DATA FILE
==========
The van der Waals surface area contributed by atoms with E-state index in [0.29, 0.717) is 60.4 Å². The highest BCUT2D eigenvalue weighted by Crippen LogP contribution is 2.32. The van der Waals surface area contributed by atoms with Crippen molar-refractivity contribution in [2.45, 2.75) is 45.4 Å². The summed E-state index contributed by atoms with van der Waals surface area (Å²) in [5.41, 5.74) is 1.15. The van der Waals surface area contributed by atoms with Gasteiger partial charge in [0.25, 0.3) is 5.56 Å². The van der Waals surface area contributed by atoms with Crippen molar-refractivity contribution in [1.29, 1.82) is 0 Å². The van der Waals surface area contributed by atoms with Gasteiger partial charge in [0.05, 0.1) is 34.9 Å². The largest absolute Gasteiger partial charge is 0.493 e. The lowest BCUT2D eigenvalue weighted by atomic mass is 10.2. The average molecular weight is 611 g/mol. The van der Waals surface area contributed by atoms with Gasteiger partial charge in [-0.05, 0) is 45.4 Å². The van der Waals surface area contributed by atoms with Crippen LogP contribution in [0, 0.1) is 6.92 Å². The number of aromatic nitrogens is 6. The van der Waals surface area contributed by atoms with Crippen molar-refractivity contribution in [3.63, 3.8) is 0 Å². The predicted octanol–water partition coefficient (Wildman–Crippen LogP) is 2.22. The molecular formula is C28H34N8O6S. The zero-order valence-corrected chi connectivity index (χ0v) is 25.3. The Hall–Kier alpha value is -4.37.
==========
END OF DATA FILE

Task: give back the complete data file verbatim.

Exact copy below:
The van der Waals surface area contributed by atoms with E-state index in [0.29, 0.717) is 60.4 Å². The highest BCUT2D eigenvalue weighted by Crippen LogP contribution is 2.32. The van der Waals surface area contributed by atoms with Crippen molar-refractivity contribution in [2.45, 2.75) is 45.4 Å². The summed E-state index contributed by atoms with van der Waals surface area (Å²) in [5.41, 5.74) is 1.15. The van der Waals surface area contributed by atoms with Gasteiger partial charge in [0.25, 0.3) is 5.56 Å². The van der Waals surface area contributed by atoms with Crippen molar-refractivity contribution in [1.29, 1.82) is 0 Å². The van der Waals surface area contributed by atoms with Gasteiger partial charge in [0.05, 0.1) is 34.9 Å². The largest absolute Gasteiger partial charge is 0.493 e. The lowest BCUT2D eigenvalue weighted by atomic mass is 10.2. The average molecular weight is 611 g/mol. The van der Waals surface area contributed by atoms with Gasteiger partial charge in [-0.05, 0) is 45.4 Å². The van der Waals surface area contributed by atoms with Crippen LogP contribution in [0, 0.1) is 6.92 Å². The number of aromatic nitrogens is 6. The van der Waals surface area contributed by atoms with Crippen molar-refractivity contribution in [3.63, 3.8) is 0 Å². The predicted octanol–water partition coefficient (Wildman–Crippen LogP) is 2.22. The molecular formula is C28H34N8O6S. The zero-order valence-corrected chi connectivity index (χ0v) is 25.3. The Hall–Kier alpha value is -4.37.